The guys I learned my trade from were mostly World War II veterans and tough as nails. They showed up early, worked hard and could always be counted on to take care of business. But many of them failed to take care of their skin and developed what was commonly called “cement poisoning.”

The correct term is “contact dermatitis” and it can be caused, among other things, from a reaction to a compound found in Portland cement, specifically Hexavalent Chromium. Hex Chrome exposure is estimated to account for 25 percent of all work-related skin problems worldwide.

Some common sense best practices to help prevent skin damage while working with Portland cement:

Wear gloves: Gloves provide a water-proof barrier between your skin and Portland cement. Even incidental exposure over a life time of work can cause serious consequences.

Keep your hands clean and dry: When you put on gloves, make sure your hands don’t have any cement on them. When you remove your gloves, do so carefully and by the cuffs, keeping your fingers free from exposure.

Wash with clean water and low pH soap: Washing your hands in the same water bucket you used to clean your tools is the surest way to mess up your skin, yet if I had a dollar for every time I’ve seen guys do this I could have retired in my thirties. When you clean up for the day, use clean water (if you wouldn’t drink it, don’t use it). Portland cement is very alkaline, so look for a low pH soap or a pH buffering solution to help bring back the pH of your skin to its normal levels. Some of the old-timers would use a diluted vinegar solution (I won’t mention what else they did here when they got in the shower, but they claimed it worked).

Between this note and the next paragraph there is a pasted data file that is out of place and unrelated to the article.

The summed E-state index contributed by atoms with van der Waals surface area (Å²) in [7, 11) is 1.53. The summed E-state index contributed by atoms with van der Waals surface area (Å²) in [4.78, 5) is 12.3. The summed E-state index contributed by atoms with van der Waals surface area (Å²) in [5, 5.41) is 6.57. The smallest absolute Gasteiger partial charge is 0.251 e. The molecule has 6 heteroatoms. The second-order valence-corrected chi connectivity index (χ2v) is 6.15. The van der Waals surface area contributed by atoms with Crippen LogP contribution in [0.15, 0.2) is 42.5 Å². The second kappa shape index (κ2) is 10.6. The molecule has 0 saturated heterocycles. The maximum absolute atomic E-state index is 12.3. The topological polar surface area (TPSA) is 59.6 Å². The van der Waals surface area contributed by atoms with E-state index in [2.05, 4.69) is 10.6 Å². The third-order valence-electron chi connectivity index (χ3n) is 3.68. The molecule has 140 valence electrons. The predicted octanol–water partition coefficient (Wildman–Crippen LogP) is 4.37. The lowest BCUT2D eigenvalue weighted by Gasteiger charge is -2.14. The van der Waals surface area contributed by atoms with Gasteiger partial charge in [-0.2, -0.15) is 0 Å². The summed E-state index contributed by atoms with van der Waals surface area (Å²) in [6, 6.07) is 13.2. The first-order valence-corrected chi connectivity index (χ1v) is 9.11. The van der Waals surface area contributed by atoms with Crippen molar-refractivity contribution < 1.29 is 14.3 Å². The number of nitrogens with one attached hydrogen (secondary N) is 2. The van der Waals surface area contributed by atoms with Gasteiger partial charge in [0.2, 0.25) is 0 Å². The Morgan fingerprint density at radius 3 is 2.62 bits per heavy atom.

Change your clothes on the job and wash them separately: Work clothes contained dry material will easily dust off on your car, in your house and anywhere you wear them. You should remove them at the jobsite and put them inside a trash bag or plastic tub with a lid to transport home. You should also wash them separately from your other clothes (a cap full a vinegar in the wash water helps to even out the pH of the fabric, making it last longer).

I think back to my days as an apprentice and remember seeing guys with a cigarette hanging from their lips, no gloves, skin as rough as sand paper and thinking to myself, “Is that going to be me in a few years?” I thank my lucky stars that an old guy by the name of Dale Albers took me under his wing and insisted I put on a pair of gloves saying, “Your wife will appreciate it.”

For more information on Hexavalent Chromium and Portland Cement, use the following websites below: